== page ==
Review: Uncharted 4: A Thief’s End

Uncharted 4, in its simplest form, is everything a video game should be. Uncharted 4 has some of the best graphics, characters, sound design, and stories of this generation. At no point during the 15 hour campaign did I not enjoy where I was, if it were because of the landscape, the gunfights, the stealth, or the banter between characters. Uncharted 4: A Thief’s End is an achievement in game making, in writing, and in design, and Naughty Dog has knocked it out of the park.

Title: Uncharted 4: A Thief’s End
Publisher: Sony Computer Entertainment
Developer: Naughty Dog
Platform: PS4
Release Date: May 10th, 2016
Players: 1-10
MSRP: USD $59.99

First thing’s first: Uncharted 4 does not disappoint on the story. This games sees Nathan Drake in a very different position, one where he has fit into a mostly normal life and has abandoned his treasure hunting ways. However, he is pulled back into the world one last time by his long lost brother, Sam. This kickstarts his hunt for the lost pirate city of Libertalia, where he is tracked down by a former associate and a private military group. Unlike in previous games however, Drake is very obviously no on longer enthused by the adventurer lifestyle. A good example of this comes from very early on in the game, where Nathan is offered a job that would give him a lot of money, but is in a legally gray area. He refuses, because he doesn’t want to live that lifestyle anymore, no matter what.

Images Courtesy of Naughty Dog and Sony Computer Entertainment

In Uncharted 4, Naughty Dog continues their long standing pattern of making the best-looking games for any Sony console. While the game does only run at 30fps in singleplayer, it runs very smooth. Even during Uncharted’s well-known action setpieces, the game keeps running at the locked frame-rate.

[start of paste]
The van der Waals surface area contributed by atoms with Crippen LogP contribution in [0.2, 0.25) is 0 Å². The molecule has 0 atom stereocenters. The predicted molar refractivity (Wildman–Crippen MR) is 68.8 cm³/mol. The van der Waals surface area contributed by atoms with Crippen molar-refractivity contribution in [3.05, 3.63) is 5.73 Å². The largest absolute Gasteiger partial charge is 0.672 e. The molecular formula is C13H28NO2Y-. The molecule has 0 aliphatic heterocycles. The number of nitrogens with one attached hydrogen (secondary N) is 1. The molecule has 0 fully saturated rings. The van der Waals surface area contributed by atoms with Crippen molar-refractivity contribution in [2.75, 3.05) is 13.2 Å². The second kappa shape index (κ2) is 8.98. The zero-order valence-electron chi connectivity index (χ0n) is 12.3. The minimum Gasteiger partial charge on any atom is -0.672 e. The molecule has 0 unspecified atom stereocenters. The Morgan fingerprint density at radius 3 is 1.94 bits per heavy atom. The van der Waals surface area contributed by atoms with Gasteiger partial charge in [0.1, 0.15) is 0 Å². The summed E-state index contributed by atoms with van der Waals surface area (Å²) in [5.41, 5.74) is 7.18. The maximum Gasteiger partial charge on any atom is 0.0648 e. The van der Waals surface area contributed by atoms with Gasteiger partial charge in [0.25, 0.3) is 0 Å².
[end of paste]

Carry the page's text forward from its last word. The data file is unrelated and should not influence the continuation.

Images Courtesy of Naughty Dog and Sony Computer Entertainment

Uncharted 4 features some of the most refined gameplay in the series. While Uncharted has always had good platforming and combat, Uncharted 4 adds some mechanics that enhance these styles of gameplay to their greatest form. In platforming, Drake finally receives a grappling hook to use. This helps breathe fresh air to the platforming that’s stayed mostly the same over the other four games in the franchise. The grappling hook also has some utility in the refined combat system. Like Uncharted 3 before it, Uncharted 4 received upgrades to the melee combat. For example, Drake now has a move that allows him to one-hit kill most enemies by falling on them from above. This can be linked with the previously mentioned grappling hook to great effect.

Like the previous games in the series, Uncharted 4 has some great sound design. The voice acting is amazing, with all of the same actors reprising their roles. The music is also a standout, with it very much fitting the game’s feeling of adventure. The sound effects are also great, with all of the guns and punches actually sounding like guns and punches.

Uncharted 4 also includes a multiplayer mode. While I didn’t spend as much time with it as I did the single-player, I see it being a very fun diversion from the plot of the game. If anything, it could use more maps and modes (which will be added after launch for free).

In the end, Uncharted 4 is simply a masterpiece. It sets out to achieve the goals of the original games, and not only does that, but exceeds them. Naughty Dog has given a very fitting conclusion to one of the most beloved game franchises of all time, ending it with a bang instead of a whimper.


Gamertics Managing Editor in training; Ship2Block20 Contributor; Meme; Failure